Cranial nerve, second: The second cranial nerve is the optic nerve, the nerve that connects the eye to the brain and carries the impulses formed by the retina — the nerve layer that lines the back of the eye, senses light and creates the impulses — to the brain which interprets them as images.
The cranial nerves emerge from or enter the skull (the cranium), as opposed to the spinal nerves which emerge from the vertebral column. There are twelve cranial nerves.
In terms of its embryonic development, the optic nerve is a part of the central nervous system (CNS) rather than a peripheral nerve.
The word “optic” comes from the Greek “optikos”, pertaining to sight.
Aside from the optic nerve, the eye has a number of other components. These include the cornea, iris, pupil, lens, retina, macula, and vitreous.
The cornea is the clear front window of the eye that transmits and focuses light into the eye.
The iris is the colored part of the eye that helps regulate the amount of light that enters the eye.
The pupil is the dark aperture in the iris that determines how much light is let into the eye.
The lens is the transparent structure inside the eye that focuses light rays onto the retina.
The retina is, as mentioned, the nerve layer that lines the back of the eye, senses light and creates impulses that go through the optic nerve to the brain.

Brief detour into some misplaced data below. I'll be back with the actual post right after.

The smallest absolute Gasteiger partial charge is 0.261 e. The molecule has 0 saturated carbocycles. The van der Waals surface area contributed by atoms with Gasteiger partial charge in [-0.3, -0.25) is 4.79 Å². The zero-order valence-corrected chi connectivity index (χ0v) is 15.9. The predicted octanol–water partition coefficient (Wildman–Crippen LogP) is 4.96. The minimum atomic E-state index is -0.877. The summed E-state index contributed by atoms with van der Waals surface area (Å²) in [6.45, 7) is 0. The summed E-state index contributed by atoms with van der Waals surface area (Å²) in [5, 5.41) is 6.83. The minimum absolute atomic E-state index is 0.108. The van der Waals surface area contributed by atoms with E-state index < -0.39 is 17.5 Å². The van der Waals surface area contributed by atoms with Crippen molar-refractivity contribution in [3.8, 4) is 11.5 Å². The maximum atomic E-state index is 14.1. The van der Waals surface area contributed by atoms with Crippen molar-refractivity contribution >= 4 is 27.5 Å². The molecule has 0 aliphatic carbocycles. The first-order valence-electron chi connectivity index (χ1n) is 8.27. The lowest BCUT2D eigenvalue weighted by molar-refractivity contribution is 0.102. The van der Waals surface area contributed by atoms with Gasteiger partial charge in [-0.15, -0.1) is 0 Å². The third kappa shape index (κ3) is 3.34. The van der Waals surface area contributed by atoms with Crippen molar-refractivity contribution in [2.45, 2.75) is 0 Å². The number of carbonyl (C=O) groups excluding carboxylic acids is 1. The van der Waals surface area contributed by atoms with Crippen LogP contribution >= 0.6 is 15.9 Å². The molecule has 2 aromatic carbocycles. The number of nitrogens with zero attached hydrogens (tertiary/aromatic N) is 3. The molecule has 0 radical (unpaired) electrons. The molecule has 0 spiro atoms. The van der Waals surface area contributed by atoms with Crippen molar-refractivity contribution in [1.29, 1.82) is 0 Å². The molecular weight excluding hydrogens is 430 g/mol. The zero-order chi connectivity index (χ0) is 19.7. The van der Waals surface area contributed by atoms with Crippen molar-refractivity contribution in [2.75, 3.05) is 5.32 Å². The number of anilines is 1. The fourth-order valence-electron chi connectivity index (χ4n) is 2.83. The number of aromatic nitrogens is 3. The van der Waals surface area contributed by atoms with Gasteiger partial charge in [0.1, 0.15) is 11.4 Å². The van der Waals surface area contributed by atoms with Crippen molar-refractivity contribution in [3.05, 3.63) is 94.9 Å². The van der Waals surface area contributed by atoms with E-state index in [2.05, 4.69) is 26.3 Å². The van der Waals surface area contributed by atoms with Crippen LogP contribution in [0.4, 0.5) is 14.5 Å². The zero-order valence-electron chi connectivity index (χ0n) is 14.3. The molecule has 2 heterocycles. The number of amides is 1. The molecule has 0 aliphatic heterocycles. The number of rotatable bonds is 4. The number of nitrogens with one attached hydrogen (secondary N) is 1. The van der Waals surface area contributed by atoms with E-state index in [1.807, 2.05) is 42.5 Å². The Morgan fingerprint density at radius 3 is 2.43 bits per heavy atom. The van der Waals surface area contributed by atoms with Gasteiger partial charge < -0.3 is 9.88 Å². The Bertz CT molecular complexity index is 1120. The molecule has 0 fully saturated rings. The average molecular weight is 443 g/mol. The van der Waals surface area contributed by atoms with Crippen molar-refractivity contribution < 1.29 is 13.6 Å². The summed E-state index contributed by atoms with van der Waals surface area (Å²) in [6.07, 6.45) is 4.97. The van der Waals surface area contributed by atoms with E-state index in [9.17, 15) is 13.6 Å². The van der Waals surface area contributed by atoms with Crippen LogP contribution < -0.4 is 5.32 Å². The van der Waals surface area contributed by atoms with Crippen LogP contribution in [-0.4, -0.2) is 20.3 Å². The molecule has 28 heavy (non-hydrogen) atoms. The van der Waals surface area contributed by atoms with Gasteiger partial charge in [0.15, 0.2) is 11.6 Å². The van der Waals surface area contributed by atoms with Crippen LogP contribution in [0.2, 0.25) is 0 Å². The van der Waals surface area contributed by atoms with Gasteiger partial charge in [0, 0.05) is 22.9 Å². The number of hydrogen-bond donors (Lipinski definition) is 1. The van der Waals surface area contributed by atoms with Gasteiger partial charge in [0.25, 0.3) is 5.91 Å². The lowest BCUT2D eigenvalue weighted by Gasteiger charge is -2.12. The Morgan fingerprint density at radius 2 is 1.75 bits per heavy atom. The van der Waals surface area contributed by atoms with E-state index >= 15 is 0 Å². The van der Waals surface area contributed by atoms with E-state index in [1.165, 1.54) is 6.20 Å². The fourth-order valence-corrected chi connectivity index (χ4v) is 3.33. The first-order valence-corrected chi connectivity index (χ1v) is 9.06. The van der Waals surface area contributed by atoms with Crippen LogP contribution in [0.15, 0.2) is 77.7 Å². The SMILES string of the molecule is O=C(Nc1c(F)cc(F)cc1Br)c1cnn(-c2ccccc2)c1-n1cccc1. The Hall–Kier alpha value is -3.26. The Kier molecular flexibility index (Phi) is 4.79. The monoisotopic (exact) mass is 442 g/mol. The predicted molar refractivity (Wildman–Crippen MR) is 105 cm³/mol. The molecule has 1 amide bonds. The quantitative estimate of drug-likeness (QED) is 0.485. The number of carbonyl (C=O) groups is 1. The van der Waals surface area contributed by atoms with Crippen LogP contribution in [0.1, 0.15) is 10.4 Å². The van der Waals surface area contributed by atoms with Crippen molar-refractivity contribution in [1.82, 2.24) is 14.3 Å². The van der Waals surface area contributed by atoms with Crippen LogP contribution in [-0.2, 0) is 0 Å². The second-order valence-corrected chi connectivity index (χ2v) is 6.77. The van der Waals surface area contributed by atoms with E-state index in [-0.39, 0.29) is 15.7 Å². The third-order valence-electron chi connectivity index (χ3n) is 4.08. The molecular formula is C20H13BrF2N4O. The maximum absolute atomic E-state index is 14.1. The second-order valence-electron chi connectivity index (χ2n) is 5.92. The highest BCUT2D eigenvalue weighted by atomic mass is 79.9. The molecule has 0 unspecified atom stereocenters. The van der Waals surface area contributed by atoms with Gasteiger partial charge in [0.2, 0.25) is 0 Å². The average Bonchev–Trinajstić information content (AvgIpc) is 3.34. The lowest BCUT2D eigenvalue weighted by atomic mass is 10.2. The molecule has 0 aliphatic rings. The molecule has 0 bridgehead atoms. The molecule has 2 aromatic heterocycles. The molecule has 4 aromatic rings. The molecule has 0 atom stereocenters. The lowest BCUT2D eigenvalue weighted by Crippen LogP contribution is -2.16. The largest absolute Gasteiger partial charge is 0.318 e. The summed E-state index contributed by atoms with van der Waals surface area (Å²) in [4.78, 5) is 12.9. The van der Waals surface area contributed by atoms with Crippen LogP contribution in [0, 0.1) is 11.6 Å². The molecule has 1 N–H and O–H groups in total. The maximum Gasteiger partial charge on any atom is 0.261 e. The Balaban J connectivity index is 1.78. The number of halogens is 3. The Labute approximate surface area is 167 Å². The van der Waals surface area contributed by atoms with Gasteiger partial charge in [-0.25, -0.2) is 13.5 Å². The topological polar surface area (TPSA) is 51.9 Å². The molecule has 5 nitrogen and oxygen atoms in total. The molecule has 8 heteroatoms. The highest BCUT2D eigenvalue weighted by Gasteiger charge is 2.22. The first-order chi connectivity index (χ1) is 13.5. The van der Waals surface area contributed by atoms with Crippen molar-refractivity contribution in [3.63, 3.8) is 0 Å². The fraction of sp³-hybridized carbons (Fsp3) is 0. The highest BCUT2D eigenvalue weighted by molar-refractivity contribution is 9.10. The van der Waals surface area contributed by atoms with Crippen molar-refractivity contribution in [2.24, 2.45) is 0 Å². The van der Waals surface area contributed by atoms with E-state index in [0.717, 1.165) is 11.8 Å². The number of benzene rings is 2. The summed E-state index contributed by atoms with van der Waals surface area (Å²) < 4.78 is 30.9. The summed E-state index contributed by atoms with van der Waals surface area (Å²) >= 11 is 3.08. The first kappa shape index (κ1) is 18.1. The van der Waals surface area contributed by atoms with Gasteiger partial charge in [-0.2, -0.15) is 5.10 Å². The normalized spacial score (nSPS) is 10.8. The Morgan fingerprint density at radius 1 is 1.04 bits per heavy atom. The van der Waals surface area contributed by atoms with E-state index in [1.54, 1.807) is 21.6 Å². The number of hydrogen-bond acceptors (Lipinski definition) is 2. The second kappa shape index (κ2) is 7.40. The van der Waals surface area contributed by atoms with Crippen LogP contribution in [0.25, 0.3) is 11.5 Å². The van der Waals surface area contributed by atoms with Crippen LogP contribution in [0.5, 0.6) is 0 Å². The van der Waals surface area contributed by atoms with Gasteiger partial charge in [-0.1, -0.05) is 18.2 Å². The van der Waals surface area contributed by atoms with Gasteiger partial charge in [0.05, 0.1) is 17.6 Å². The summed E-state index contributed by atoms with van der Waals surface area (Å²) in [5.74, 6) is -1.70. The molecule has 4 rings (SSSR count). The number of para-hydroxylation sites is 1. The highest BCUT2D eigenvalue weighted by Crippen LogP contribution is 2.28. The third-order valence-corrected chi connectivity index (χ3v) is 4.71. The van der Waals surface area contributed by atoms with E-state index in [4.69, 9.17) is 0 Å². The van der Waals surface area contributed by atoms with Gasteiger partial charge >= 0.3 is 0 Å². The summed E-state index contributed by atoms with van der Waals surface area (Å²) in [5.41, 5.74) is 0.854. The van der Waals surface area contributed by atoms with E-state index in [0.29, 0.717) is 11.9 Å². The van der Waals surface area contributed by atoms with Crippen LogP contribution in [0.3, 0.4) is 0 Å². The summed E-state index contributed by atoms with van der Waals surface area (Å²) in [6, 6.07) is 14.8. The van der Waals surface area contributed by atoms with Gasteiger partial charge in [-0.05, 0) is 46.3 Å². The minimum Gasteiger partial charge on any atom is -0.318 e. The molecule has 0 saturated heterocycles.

The macula is a small area in the retina that contains special light-sensitive cells and allows us to see fine details clearly.
The vitreous humor is a clear, jelly-like substance that fills the middle of the eye.
In sum, the optic nerve is uniquely a part of both the eye and the brain. It is embryologically the brain’s envoy to the eye and functionally the eye’s envoy to the brain.
- Cranial nerve, seventh
Cranial nerve, seventh: The seventh cranial nerve is the facial nerve, a mixed nerve that has fibers both going out and coming in (both efferent and afferent fibers). It supplies the muscles of facial expression. Paralysis of the facial nerve causes a characteristic picture with drooping of one side of the face, inability to wrinkle […]
- Cranial nerve, tenth
Cranial nerve, tenth: The tenth cranial nerve, and one of the most important, is the vagus nerve. All twelve of the cranial nerves, the vagus nerve included, emerge from or enter the skull (the cranium), as opposed to the spinal nerves which emerge from the vertebral column. The vagus nerve originates in the medulla oblongata, […]
- Cranial nerve, sixth
Cranial nerve, sixth: The sixth cranial nerve is the abducens nerve. It is a small motor nerve that has one task: to supply a muscle called the lateral rectus muscle that moves the eye outward. Paralysis of the abducens nerve causes inward turning of the eye (internal strabismus) leading to double vision. The cranial nerves, […]
- Cranial nerve, third
Cranial nerve, third: The third cranial nerve is the oculomotor nerve. The cranial nerves emerge from or enter the skull (the cranium), as opposed to the spinal nerves which emerge from the vertebral column. There are twelve cranial nerves. The oculomotor nerve is responsible for the nerve supply to muscles about the eye: The upper […]
- Cranial nerves
Cranial nerves: The nerves of the brain, which emerge from or enter the skull (the cranium), as opposed to the spinal nerves, which emerge from the vertebral column. There are 12 cranial nerves, each of which is accorded a Roman numeral and a name: Cranial nerve I: the olfactory nerve Cranial nerve II: the optic […]